This morning, the U.S. Supreme Court will hear oral arguments in the matter of Rotkiske v. Klemm on the issue of whether the "discovery rule" applies to Fair Debt Collection Practices Act (FDCPA) claims. The Court's decision will impact how long consumer plaintiffs have to file FDCPA lawsuits against debt collectors as it will determine when the statute of limitations clock starts ticking.

The FDCPA states that a consumer may file an FDCPA action “within one year from the date on which the violation occurs.” A case arose out of the Third Circuit where the consumer argued that the statute of limitations should begin to run when the violation was discovered by the consumer—hence the name of the discovery rule—rather than when the injury occurred.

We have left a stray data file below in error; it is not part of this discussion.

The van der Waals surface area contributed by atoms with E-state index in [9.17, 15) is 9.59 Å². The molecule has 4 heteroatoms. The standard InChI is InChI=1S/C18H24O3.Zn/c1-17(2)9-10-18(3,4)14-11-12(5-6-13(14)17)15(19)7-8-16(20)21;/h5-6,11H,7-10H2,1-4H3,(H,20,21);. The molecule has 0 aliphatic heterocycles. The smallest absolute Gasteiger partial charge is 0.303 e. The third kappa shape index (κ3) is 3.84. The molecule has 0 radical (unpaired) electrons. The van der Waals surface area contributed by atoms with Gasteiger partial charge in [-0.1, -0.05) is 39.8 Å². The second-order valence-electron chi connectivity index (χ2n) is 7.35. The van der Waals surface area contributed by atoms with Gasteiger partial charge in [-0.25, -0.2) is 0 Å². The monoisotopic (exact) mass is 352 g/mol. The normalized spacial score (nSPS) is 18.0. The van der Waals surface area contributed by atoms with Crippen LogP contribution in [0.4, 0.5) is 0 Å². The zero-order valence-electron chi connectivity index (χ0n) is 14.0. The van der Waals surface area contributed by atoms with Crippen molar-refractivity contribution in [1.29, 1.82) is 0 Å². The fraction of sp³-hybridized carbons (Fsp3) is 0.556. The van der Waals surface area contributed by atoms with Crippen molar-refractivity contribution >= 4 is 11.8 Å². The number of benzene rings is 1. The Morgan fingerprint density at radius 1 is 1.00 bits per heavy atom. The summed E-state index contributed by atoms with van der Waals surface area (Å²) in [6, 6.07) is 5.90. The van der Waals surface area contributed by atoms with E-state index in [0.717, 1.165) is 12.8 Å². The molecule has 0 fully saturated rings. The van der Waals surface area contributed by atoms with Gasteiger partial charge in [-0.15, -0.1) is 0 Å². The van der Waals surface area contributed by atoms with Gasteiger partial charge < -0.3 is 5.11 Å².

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In May of 2018, the Third Circuit issued its decision in Rotkiske—the decision the Supreme Court will review—finding that the text of the FDCPA is clear: the statute of limitations begins to run when the violation occurs, not when it is discovered. The consumer appealed, and in February of this year, the Supreme Court granted the petition for writ of certiorari, a fancy name for the court agreeing to hear the case. 

According to the Supreme Court's schedule, Rotkiske is slated as the second argument for the day, with one hour allotted for arguments. 


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